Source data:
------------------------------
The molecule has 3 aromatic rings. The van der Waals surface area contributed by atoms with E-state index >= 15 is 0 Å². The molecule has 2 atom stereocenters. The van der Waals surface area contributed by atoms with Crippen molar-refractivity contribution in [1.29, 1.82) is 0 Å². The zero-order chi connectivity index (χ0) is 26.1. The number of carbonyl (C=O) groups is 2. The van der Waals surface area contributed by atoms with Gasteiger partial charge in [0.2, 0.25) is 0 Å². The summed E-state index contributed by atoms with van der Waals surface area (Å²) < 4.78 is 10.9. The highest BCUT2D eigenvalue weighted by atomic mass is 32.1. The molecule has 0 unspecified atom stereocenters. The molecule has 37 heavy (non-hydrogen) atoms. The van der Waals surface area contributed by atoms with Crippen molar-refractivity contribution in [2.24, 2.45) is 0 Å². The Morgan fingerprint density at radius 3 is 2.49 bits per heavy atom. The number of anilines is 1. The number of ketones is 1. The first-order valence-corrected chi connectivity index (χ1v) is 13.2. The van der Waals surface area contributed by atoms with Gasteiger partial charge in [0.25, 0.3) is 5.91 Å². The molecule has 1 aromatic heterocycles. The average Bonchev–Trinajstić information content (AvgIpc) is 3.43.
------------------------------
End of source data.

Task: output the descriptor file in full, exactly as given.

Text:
The molecule has 3 aromatic rings. The van der Waals surface area contributed by atoms with E-state index >= 15 is 0 Å². The molecule has 2 atom stereocenters. The van der Waals surface area contributed by atoms with Crippen molar-refractivity contribution in [1.29, 1.82) is 0 Å². The zero-order chi connectivity index (χ0) is 26.1. The number of carbonyl (C=O) groups is 2. The van der Waals surface area contributed by atoms with Gasteiger partial charge in [0.2, 0.25) is 0 Å². The summed E-state index contributed by atoms with van der Waals surface area (Å²) < 4.78 is 10.9. The highest BCUT2D eigenvalue weighted by atomic mass is 32.1. The molecule has 0 unspecified atom stereocenters. The molecule has 37 heavy (non-hydrogen) atoms. The van der Waals surface area contributed by atoms with Crippen molar-refractivity contribution in [2.24, 2.45) is 0 Å². The Morgan fingerprint density at radius 3 is 2.49 bits per heavy atom. The number of anilines is 1. The number of ketones is 1. The first-order valence-corrected chi connectivity index (χ1v) is 13.2. The van der Waals surface area contributed by atoms with Gasteiger partial charge in [0.25, 0.3) is 5.91 Å². The molecule has 1 aromatic heterocycles. The average Bonchev–Trinajstić information content (AvgIpc) is 3.43.